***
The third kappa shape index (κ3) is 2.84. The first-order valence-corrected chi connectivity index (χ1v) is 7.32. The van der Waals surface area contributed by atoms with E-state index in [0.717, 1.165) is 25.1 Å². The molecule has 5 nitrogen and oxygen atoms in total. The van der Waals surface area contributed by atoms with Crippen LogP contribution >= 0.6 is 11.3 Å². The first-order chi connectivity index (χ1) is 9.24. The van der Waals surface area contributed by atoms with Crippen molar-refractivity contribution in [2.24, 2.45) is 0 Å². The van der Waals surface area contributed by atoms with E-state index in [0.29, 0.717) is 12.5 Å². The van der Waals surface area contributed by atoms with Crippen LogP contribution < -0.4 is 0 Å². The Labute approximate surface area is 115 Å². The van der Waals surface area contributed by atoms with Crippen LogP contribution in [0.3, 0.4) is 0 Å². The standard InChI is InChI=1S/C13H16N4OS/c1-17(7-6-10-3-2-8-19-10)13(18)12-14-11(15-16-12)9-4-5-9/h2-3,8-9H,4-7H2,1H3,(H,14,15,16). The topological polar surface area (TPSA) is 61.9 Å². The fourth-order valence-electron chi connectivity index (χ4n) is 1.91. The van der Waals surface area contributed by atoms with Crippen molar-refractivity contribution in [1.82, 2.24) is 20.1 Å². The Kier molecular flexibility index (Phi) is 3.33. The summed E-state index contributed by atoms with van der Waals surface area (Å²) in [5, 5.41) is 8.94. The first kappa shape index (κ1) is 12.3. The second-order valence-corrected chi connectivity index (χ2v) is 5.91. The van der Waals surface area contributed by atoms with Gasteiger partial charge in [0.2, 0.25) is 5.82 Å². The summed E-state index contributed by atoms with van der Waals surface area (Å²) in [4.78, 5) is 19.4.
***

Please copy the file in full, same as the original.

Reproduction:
The third kappa shape index (κ3) is 2.84. The first-order valence-corrected chi connectivity index (χ1v) is 7.32. The van der Waals surface area contributed by atoms with E-state index in [0.717, 1.165) is 25.1 Å². The molecule has 5 nitrogen and oxygen atoms in total. The van der Waals surface area contributed by atoms with Crippen LogP contribution >= 0.6 is 11.3 Å². The first-order chi connectivity index (χ1) is 9.24. The van der Waals surface area contributed by atoms with Crippen molar-refractivity contribution in [2.24, 2.45) is 0 Å². The van der Waals surface area contributed by atoms with E-state index in [0.29, 0.717) is 12.5 Å². The van der Waals surface area contributed by atoms with Crippen LogP contribution < -0.4 is 0 Å². The Labute approximate surface area is 115 Å². The van der Waals surface area contributed by atoms with Crippen LogP contribution in [0.3, 0.4) is 0 Å². The standard InChI is InChI=1S/C13H16N4OS/c1-17(7-6-10-3-2-8-19-10)13(18)12-14-11(15-16-12)9-4-5-9/h2-3,8-9H,4-7H2,1H3,(H,14,15,16). The topological polar surface area (TPSA) is 61.9 Å². The fourth-order valence-electron chi connectivity index (χ4n) is 1.91. The van der Waals surface area contributed by atoms with Crippen molar-refractivity contribution in [1.82, 2.24) is 20.1 Å². The Kier molecular flexibility index (Phi) is 3.33. The summed E-state index contributed by atoms with van der Waals surface area (Å²) in [5, 5.41) is 8.94. The first kappa shape index (κ1) is 12.3. The second-order valence-corrected chi connectivity index (χ2v) is 5.91. The van der Waals surface area contributed by atoms with Gasteiger partial charge in [0.2, 0.25) is 5.82 Å². The summed E-state index contributed by atoms with van der Waals surface area (Å²) in [4.78, 5) is 19.4.